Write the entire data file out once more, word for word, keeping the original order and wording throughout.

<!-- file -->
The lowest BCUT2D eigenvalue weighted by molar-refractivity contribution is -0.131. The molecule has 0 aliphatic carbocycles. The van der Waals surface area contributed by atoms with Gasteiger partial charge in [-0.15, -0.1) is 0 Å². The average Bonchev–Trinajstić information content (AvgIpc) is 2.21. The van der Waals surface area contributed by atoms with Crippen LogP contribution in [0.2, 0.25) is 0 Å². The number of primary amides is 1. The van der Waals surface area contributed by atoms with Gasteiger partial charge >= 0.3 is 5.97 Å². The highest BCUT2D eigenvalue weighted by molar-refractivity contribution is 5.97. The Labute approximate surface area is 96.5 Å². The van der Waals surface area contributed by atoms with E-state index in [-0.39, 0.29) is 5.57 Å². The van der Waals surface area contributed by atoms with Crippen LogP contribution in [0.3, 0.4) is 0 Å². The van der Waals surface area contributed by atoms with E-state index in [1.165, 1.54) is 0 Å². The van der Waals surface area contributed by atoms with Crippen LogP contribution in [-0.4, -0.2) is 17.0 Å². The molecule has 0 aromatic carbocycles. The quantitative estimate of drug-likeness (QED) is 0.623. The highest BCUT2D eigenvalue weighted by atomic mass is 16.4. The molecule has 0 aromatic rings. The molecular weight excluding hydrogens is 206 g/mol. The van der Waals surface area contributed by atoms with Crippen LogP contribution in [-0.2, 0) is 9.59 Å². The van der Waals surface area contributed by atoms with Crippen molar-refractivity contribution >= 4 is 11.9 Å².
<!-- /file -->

The lowest BCUT2D eigenvalue weighted by molar-refractivity contribution is -0.131. The molecule has 0 aliphatic carbocycles. The van der Waals surface area contributed by atoms with Gasteiger partial charge in [-0.15, -0.1) is 0 Å². The average Bonchev–Trinajstić information content (AvgIpc) is 2.21. The van der Waals surface area contributed by atoms with Crippen LogP contribution in [0.2, 0.25) is 0 Å². The number of primary amides is 1. The van der Waals surface area contributed by atoms with Gasteiger partial charge >= 0.3 is 5.97 Å². The highest BCUT2D eigenvalue weighted by molar-refractivity contribution is 5.97. The Labute approximate surface area is 96.5 Å². The van der Waals surface area contributed by atoms with E-state index in [-0.39, 0.29) is 5.57 Å². The van der Waals surface area contributed by atoms with Crippen LogP contribution in [0.3, 0.4) is 0 Å². The van der Waals surface area contributed by atoms with E-state index in [1.165, 1.54) is 0 Å². The van der Waals surface area contributed by atoms with Crippen LogP contribution in [-0.4, -0.2) is 17.0 Å². The molecule has 0 aromatic carbocycles. The quantitative estimate of drug-likeness (QED) is 0.623. The highest BCUT2D eigenvalue weighted by atomic mass is 16.4. The molecule has 0 aromatic rings. The molecular weight excluding hydrogens is 206 g/mol. The van der Waals surface area contributed by atoms with Crippen LogP contribution in [-0.2, 0) is 9.59 Å². The van der Waals surface area contributed by atoms with Crippen molar-refractivity contribution >= 4 is 11.9 Å².